Ca2+ATPase:ATPADP+Pi,AK:2ADPATP+AMP,andAMPDA:AMPIMP.

In human RBCs, AK and AMPDA have maximal activities in the order of 1–2 mol/Lch, over two orders of magnitude higher than the Ca2+ ATPase. Thus, AK activity maintains the distribution of [ATP], [ADP], and [AMP] within RBCs at levels determined by its equilibrium dissociation constant, KAK = [ATP] × [AMP]/[ADP]2 = ∼0.9 (Whittam, 1964). AMPDA, on the other hand, is a highly regulated enzyme, and although its Vmax in RBCs is comparable with that of the AK, its actual activity level is far lower in most conditions, essentially nil in physiological conditions, because of the powerful inhibitory effects of 2,3-diphosphoglyceric acid (DPG), the normal low [Ca2+]i (a powerful stimulator at higher concentrations; Almaraz et al., 1988), and the normal low concentration of its substrate, AMP (Askari, 1966; Askari and Rao, 1968; Almaraz et al., 1988; Almaraz and García-Sancho, 1989). AMPDA is activated by AMP following a sigmoid activation kinetics best fitted with a cubic power function with three hypothetical sites of equal affinity (KAMP = ∼50 µM). 2,3-DPG is the main allosteric inhibitor of AMPDA; ATP competes with 2,3-DPG, relieving this inhibition with sigmoid kinetics. Because in the substrate-free conditions analyzed here, 2,3-DPG remained essentially constant for the brief duration of the experiments (Alvarez et al., 1988), ATP may be effectively described as an allosteric activator of the enzyme. When RBCs undergo rapid ATP depletion in the combined presence of a metabolic substrate and a glycolytic inhibitor (inosine and iodoacetamide, for instance; Lew, 1971), ATP is stoichiometrically converted to IMP, even in the absence of Ca2+ (Lew, 1971; Plagemann et al., 1985). In this condition, although the inhibitory effect of 2,3-DPG persists, the inhibition-relieving effects of ATP, while ATP was declining, proved sufficient to allow AMPDA-mediated IMP formation. Calcium was shown to be a powerful but indirect activator of AMPDA, effective after a small delay, by antagonizing an as yet unidentified endogenous inhibitor (Almaraz and García-Sancho, 1989).

Although ATP depletion and IMP accumulation have been well documented in the past, the precise time course of the Ca2+-induced nucleotide changes and the extent to which the three-enzyme system can account for them remain to be determined. This is the aim of the present study. We investigated the Ca2+-induced changes in ATP, ADP, AMP, and IMP in human RBCs using a state-of-the-art photodiode array detector HPLC system that provides the full absorbance spectrum of each peak, thus allowing its instant identification. The observed nucleotide changes were compared with those predicted by a model incorporating our knowledge of the kinetic behavior of the three-enzyme system. The comparison brought to light unexpected insights on possible dynamic differences between nucleotide concentrations in cell cytoplasm and in submembrane microdomains, supporting earlier proposals by Hoffman and co-workers (Parker and Hoffman, 1967; Proverbio and Hoffman, 1977; Hoffman, 1997; Hoffman et al., 2009).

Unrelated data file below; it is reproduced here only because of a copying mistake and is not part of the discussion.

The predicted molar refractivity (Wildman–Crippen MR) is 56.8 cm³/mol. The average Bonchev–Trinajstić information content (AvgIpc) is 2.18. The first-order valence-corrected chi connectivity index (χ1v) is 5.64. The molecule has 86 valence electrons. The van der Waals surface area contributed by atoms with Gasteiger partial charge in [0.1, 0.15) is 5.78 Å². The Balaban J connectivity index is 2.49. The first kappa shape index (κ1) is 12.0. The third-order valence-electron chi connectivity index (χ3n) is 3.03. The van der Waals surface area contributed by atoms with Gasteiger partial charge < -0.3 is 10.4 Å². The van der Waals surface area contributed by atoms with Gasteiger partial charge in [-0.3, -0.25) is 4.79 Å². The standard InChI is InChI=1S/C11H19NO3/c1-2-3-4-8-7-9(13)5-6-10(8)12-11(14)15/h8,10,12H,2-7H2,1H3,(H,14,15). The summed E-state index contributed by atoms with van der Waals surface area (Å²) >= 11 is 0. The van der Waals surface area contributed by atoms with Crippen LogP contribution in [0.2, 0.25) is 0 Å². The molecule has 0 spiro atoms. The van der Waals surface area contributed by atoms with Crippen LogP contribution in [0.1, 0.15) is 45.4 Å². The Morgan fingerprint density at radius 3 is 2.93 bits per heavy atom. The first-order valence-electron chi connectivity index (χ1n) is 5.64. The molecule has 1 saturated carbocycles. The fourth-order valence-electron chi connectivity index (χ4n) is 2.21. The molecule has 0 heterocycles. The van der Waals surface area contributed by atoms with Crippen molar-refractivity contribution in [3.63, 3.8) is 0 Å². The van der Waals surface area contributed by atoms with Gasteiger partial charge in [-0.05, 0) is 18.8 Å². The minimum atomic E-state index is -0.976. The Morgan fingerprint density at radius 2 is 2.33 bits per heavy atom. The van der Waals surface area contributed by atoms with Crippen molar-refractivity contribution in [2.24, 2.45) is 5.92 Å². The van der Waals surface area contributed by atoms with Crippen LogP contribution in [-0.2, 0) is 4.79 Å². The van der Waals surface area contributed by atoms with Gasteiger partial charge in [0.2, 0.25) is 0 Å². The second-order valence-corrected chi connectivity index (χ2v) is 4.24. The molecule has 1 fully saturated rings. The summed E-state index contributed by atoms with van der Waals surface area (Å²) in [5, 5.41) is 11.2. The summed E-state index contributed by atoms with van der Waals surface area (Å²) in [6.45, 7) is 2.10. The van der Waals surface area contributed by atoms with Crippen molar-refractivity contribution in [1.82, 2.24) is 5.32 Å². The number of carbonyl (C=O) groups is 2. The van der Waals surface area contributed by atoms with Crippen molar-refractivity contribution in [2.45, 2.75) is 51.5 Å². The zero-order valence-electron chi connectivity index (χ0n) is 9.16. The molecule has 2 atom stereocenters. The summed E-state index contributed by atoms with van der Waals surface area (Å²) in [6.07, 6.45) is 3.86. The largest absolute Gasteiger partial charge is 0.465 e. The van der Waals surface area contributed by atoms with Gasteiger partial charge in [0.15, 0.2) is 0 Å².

MATERIALS AND METHODS

Preparation of cells

Venous blood from healthy volunteers was drawn into heparinized syringes after informed written consent. The cells were immediately washed four times by centrifugation (2,000 g for 5 min) and resuspension in ∼5 vol of solution A containing 90 mM KCl, 60 mM NaCl, 10 mM HEPES-Na, pH 7.5 at 37°C, 0.2 mM MgCl2, and 0.1 mM Na-EGTA. The reason for the high K+ concentration in solution A was to prevent significant volume changes in the Ca2+-loaded RBCs after activation of the Ca2+-sensitive K+ channels (Kcnn4, Gardos channels; Gardos, 1958; Ferreira and Lew, 1976; Lew and García-Sancho, 1989; Tiffert et al., 2005); the high K+ concentration in the medium sets the K+ concentration gradient across the RBC membrane very near the equilibrium potential for K+, preventing net KCl and water shifts in the K+-permeabilized cells. After each spin, the supernatant and top cell layer containing white cells and platelets were removed. For nucleotide measurements, the washed cells were suspended at 20% hematocrit in solution A. CaCl2 was added from a concentrated stock to a final concentration of 120 µM in the cell suspension. The suspension was incubated at 37°C with continuous magnetic stirring. At t = 0, the ionophore A23187 was added to this suspension, to a final concentration of 20 µM (to give 100 µmol/liter of cells assuming full partition in the cells; Simonsen and Lew, 1980; Simonsen et al., 1982). Samples for nucleotide measurements by HPLC were taken before and after ionophore addition, at the times indicated in the figures.